put(500, "Five Hundred");
        put(600, "Six Hundred");
        put(700, "Seven Hundred");
        put(800, "Eight Hundred");
        put(900, "Nine Hundred");
    }};
 
    public String numberToWords(int num) {
        if (num == 0)
            return "Zero";
 
        String ret = "";
        int index = 0;
        while ( num > 0 ) {
            int lastThree = 0;
            lastThree += (num % 10);
            num /= 10;
            lastThree += ((num % 10)*10);
            num /= 10;
            lastThree += ((num % 10)*100);
            num /= 10;
 
            if (lastThree==0) {
                index++;
                continue;
            }
 
            String threeDigitRet = threeDigitNumberToWords(lastThree);
            if ( index == 0 ) {
                ret = threeDigitRet;
            } else if ( index == 1 ) {
                ret = threeDigitRet + " Thousand " + ret;
            } else if ( index == 2 ) {
                ret = threeDigitRet + " Million " + ret;
            } else if ( index == 3 ) {
                ret = threeDigitRet + " Billion " + ret;
            }
 
            index++;
        }
        return ret.trim();
    }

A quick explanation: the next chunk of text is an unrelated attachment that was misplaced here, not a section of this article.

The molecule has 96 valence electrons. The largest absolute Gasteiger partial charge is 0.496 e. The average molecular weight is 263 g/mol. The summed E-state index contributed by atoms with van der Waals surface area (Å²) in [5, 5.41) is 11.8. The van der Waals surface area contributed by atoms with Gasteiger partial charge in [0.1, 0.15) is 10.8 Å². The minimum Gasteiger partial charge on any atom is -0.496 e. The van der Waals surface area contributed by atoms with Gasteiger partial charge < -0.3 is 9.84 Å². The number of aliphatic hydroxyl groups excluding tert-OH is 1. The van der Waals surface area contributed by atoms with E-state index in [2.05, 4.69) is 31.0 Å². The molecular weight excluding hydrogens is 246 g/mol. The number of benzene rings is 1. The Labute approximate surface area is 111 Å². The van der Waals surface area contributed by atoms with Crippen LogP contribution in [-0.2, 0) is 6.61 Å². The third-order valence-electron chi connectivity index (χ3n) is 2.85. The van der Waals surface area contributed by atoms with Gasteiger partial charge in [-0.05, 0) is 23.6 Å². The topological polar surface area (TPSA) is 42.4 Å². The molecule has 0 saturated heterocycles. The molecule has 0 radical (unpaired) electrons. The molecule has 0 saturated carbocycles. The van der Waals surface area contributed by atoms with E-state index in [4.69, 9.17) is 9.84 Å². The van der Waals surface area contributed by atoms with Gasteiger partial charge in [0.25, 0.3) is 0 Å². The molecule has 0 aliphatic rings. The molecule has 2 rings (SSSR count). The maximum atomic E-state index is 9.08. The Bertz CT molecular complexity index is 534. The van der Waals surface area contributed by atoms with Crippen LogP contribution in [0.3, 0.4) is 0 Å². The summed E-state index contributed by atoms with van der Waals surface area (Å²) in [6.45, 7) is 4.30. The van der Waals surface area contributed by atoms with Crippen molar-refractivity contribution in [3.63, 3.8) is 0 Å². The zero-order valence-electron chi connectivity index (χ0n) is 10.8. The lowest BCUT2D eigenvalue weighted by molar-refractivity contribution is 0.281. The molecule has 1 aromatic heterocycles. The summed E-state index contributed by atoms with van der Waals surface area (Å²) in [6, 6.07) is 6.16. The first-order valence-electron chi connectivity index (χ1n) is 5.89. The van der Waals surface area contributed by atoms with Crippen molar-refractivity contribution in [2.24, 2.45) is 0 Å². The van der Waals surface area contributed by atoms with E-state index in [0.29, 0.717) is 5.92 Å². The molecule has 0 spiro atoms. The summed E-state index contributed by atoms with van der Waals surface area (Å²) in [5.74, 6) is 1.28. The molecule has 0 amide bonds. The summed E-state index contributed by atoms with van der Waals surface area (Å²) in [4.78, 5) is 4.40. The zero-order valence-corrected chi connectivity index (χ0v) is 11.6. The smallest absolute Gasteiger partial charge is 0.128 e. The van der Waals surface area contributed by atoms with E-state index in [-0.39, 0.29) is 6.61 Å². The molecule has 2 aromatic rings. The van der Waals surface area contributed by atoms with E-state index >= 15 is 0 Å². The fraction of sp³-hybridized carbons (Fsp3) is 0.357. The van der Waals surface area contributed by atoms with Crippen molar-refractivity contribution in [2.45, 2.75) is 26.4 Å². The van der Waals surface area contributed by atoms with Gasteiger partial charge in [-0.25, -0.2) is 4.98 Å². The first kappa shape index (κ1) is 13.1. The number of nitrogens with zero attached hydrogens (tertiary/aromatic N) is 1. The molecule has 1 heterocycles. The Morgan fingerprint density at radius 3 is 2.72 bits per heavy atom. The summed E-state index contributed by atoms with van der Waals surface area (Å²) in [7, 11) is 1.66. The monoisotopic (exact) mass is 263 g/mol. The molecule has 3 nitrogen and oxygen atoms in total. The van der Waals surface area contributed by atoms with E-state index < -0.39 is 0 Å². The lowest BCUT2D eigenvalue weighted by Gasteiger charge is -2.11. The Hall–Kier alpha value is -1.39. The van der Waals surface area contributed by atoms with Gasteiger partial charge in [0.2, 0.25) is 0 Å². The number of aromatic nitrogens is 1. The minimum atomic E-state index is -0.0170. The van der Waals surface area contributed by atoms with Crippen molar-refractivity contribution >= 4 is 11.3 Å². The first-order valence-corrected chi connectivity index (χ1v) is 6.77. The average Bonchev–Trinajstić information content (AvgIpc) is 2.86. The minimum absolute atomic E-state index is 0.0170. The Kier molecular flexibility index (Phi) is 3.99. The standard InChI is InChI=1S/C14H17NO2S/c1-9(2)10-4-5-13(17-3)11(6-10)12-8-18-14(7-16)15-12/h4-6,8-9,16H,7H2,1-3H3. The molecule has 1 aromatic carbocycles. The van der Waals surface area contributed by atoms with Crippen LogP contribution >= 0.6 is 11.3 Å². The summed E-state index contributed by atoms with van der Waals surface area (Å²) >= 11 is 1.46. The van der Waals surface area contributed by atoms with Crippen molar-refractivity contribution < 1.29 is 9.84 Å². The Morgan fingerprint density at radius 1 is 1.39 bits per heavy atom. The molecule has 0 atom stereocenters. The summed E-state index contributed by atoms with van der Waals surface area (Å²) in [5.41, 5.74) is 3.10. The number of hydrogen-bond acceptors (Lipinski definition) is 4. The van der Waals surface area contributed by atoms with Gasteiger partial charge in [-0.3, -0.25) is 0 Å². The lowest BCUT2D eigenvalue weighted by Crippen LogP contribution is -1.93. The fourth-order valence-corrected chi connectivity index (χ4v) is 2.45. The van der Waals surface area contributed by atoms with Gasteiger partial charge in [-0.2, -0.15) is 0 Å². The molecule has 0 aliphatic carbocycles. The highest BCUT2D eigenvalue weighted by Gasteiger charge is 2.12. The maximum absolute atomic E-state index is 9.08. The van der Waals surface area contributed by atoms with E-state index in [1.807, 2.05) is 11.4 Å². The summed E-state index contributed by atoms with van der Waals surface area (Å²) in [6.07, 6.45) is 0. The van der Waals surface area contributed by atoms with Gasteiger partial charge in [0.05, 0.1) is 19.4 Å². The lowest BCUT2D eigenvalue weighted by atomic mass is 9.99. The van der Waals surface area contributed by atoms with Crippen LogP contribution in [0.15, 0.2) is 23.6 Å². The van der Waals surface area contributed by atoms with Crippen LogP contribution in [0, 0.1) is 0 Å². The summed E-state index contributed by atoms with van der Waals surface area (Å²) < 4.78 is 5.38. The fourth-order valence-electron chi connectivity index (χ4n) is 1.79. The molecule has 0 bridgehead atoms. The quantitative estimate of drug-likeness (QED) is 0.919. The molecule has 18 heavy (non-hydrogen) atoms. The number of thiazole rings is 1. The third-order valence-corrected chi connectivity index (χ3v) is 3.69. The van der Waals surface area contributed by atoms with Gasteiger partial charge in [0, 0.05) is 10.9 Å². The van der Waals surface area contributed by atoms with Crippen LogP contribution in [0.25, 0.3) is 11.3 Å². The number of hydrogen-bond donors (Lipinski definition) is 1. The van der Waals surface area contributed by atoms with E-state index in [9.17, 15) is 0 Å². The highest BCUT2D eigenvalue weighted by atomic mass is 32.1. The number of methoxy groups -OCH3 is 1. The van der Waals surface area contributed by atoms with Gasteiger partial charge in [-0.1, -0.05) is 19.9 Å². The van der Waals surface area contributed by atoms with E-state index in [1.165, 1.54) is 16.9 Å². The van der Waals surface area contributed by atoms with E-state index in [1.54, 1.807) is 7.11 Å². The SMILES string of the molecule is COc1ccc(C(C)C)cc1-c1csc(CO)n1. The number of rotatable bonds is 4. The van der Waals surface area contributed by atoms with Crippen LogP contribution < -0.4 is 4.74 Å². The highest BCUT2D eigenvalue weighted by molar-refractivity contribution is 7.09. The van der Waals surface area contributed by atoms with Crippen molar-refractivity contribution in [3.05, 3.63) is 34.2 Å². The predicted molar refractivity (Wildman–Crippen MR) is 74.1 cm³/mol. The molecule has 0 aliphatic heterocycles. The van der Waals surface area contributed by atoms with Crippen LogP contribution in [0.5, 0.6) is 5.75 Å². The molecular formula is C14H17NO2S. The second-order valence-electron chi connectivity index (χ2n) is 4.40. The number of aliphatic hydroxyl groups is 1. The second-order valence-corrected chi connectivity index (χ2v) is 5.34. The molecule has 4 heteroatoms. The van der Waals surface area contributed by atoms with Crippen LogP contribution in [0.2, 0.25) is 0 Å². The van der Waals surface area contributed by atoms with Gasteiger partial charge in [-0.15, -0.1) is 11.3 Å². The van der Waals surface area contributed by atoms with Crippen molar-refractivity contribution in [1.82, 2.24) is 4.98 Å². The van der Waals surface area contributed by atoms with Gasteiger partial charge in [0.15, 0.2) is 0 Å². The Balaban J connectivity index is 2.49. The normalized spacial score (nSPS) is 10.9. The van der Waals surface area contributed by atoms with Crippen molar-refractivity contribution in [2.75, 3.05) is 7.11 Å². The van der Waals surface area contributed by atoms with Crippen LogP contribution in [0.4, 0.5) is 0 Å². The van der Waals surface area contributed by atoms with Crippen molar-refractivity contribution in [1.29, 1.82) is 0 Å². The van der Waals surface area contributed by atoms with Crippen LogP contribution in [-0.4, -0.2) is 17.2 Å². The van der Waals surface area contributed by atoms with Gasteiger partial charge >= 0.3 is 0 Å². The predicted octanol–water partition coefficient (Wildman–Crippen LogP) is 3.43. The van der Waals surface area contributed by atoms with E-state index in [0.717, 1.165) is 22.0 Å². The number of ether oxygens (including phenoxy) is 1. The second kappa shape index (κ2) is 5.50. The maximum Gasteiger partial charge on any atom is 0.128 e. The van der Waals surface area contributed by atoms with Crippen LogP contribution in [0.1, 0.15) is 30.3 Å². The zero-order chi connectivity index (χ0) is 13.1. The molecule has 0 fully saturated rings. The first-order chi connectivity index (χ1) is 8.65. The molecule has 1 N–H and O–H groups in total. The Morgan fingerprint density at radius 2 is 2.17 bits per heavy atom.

/**
    * convert 3 numbers to text
    */
    public String threeDigitNumberToWords(int num) {
        int units = num % 10;
        int tens = (num/10) % 10;
        int hundreds = (num/100) % 10;
        int tensNum = tens*10 + units;
 
        String ret = "";
        if (!numberToWordsMap(num).equals("")) {
            ret += numberToWordsMap(num);
        } else {
            ret += hundreds != 0 ? numberToWordsMap(hundreds) + " Hundred " : "";
            if (!numberToWordsMap(tensNum).equals("")) {
                ret += numberToWordsMap(tensNum);
            } else {
                ret += (tens != 0 ? numberToWordsMap(tens*10) + " " : "");
                ret += numberToWordsMap(units);
            }
        }
 
        return ret;
    }
 
    public String numberToWordsMap(int n) {
        return num2wordsMap.getOrDefault(n, "");
    }
}

[Leetcode] Binary Tree Right Side View

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[Problem Link]